My name is Hailey Fuller, I was born in Coeur d’Alene, ID. I started working for the Forest Service the day after high school graduation. I started as a wildland fire fighter. I put myself through college at the University of Idaho, where I graduated with a Bachelors of Science. I continued working with the Forest Service, trying to work my way up the ladder to better positions. Along the way, I have lived in many states on the west side of the Mississippi, with a small stent in Georgia for the Federal Law Enforcement Training. I was stationed in Salida, CO right after that. I met Roy Williams for the first time, on the top of Monarch Ski Resort, outside of town, in late 2017.
Having had the privilege of getting to know Roy Williams on a personal level and working with him, I deeply appreciate the foundation's commitment to honoring his legacy and supporting causes close to all our hearts. I feel extremely honored to be serving as a board member for the Roy Williams Foundation.
As a dedicated Law Enforcement officer with the National Forest Service, I have consistently strived to make a positive impact within my community and profession. At the beginning on my career I was out to prove to myself and others that I would be an excellent law enforcement officer. I was working long hours, making arrest, getting convictions on cases but over-all becoming jaded and saltly. Many law enforcement officer and mostly likely veterans can relate to this. However, after the loss of Roy, my career was projected onto a path I would have never imagined for myself. I found myself helping people instead of arresting them, I found an empathetic side of me, and best of all I found my passion of helping others. This side of me has cultivated my biggest achievement of my career and of my personal life.
After Roy completed his suicide, I instantly started signing up for trainings that would better prepare me and give me the knowledge on how to help those in need. Those trainings consist of but are not limited to; having completed trainings with the International Critical Incident Stress Foundation (ICISF). Both basic and advanced Crisis Intervention Stress Management (CISM), suicide prevention strategies, and strategic responses to critical incidents. Additionally, my Crisis Intervention Training (CIT) certification further enhances my ability to handle challenging situations with empathy and effectiveness.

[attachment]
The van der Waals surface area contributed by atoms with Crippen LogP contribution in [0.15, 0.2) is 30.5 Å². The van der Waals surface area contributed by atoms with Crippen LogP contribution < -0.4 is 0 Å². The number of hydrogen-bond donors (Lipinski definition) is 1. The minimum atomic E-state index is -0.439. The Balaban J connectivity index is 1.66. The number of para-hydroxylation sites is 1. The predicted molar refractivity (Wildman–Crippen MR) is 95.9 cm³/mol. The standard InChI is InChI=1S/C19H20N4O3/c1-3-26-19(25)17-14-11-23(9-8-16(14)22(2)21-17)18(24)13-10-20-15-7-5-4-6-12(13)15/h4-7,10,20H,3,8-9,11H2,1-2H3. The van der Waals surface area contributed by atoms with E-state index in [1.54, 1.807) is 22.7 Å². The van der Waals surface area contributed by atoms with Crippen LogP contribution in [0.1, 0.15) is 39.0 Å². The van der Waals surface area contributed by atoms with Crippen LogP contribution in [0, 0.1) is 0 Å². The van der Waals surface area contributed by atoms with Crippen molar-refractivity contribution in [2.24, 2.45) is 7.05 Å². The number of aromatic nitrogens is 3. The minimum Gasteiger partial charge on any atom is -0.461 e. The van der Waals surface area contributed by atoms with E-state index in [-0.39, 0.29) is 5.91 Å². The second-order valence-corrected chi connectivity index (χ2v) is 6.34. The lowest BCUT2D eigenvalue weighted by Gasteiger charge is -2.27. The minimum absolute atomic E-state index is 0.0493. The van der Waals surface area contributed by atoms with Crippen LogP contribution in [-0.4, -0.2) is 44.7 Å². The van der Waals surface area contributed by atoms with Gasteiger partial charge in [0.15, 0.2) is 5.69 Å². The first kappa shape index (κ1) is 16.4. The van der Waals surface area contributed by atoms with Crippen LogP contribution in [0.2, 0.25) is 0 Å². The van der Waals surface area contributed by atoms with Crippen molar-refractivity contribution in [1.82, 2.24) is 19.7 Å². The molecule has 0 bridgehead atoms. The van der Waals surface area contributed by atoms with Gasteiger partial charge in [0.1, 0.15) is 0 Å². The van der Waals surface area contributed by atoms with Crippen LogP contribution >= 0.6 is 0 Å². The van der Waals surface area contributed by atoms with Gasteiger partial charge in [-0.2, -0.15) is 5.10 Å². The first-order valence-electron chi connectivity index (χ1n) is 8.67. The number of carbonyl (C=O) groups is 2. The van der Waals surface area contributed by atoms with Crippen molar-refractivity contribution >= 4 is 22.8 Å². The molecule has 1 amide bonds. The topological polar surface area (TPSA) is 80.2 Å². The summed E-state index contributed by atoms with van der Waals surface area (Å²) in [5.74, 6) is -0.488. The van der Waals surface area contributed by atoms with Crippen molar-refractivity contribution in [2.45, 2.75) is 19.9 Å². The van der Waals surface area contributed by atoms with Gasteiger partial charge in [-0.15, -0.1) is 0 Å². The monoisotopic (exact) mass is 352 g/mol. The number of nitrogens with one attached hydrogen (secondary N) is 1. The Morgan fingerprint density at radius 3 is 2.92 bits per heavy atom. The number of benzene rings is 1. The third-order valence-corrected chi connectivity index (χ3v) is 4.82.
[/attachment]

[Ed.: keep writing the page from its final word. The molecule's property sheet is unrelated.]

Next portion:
In my darkest hours I realized that peers who continued to check in on me and help walk with me down my path, were the reasons I continued to push on. Due to that realization myself and a co-worker have successfully established and are currently managing a peer support team comprised of law enforcement officers. This team plays a vital role in providing assistance and guidance to colleagues facing various challenges within our profession. Through these efforts, I have witnessed firsthand the positive impact that effective peer support can have on individuals and the wider law enforcement community.
Furthermore, I have been entrusted with the responsibility of serving as the Casualty Assistance Program and Crisis Intervention Stress Management Coordinator for Region 6 of the Forest Service, which encompasses Washington and Oregon. In this capacity, I have developed strong organizational and coordination skills, ensuring the provision of timely and impactful support to those in need.
Not only did Roy have a huge impact on my life, but other veterans who I have had the opportunity in getting to know have changed the way I look at life and the struggles in which we all face. Some people face rockier roads than others, some struggle with PTSD, like myself, some are in the darkest hours. Wherever you are at, always remember you are never alone. I wholeheartedly believe that we can help you through your biggest challenges.